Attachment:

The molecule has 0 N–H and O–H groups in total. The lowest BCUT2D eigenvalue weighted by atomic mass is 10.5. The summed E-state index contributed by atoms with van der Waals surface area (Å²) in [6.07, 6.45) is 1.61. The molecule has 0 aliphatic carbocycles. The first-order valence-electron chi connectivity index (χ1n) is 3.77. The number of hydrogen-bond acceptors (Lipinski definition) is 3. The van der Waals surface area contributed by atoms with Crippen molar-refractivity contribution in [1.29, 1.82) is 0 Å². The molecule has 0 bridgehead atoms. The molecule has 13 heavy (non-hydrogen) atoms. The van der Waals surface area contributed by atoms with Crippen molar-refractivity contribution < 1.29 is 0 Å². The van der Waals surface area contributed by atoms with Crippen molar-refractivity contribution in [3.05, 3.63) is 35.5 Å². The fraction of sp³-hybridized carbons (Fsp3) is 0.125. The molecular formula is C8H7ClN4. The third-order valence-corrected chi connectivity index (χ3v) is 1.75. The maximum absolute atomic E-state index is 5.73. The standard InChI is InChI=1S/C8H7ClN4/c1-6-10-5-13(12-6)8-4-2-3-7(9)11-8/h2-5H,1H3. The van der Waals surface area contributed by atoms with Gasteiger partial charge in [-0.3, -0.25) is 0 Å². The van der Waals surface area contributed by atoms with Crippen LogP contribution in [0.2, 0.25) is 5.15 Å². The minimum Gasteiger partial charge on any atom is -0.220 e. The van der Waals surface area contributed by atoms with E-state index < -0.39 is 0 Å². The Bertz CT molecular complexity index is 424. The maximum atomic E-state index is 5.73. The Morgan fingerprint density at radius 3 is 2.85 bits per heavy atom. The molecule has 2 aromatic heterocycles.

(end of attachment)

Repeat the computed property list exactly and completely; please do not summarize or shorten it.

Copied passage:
The molecule has 0 N–H and O–H groups in total. The lowest BCUT2D eigenvalue weighted by atomic mass is 10.5. The summed E-state index contributed by atoms with van der Waals surface area (Å²) in [6.07, 6.45) is 1.61. The molecule has 0 aliphatic carbocycles. The first-order valence-electron chi connectivity index (χ1n) is 3.77. The number of hydrogen-bond acceptors (Lipinski definition) is 3. The van der Waals surface area contributed by atoms with Crippen molar-refractivity contribution in [1.29, 1.82) is 0 Å². The molecule has 0 bridgehead atoms. The molecule has 13 heavy (non-hydrogen) atoms. The van der Waals surface area contributed by atoms with Crippen molar-refractivity contribution < 1.29 is 0 Å². The van der Waals surface area contributed by atoms with Crippen molar-refractivity contribution in [3.05, 3.63) is 35.5 Å². The fraction of sp³-hybridized carbons (Fsp3) is 0.125. The molecular formula is C8H7ClN4. The third-order valence-corrected chi connectivity index (χ3v) is 1.75. The maximum absolute atomic E-state index is 5.73. The standard InChI is InChI=1S/C8H7ClN4/c1-6-10-5-13(12-6)8-4-2-3-7(9)11-8/h2-5H,1H3. The van der Waals surface area contributed by atoms with Gasteiger partial charge in [-0.3, -0.25) is 0 Å². The van der Waals surface area contributed by atoms with Crippen LogP contribution in [0.2, 0.25) is 5.15 Å². The minimum Gasteiger partial charge on any atom is -0.220 e. The van der Waals surface area contributed by atoms with E-state index < -0.39 is 0 Å². The Bertz CT molecular complexity index is 424. The maximum atomic E-state index is 5.73. The Morgan fingerprint density at radius 3 is 2.85 bits per heavy atom. The molecule has 2 aromatic heterocycles.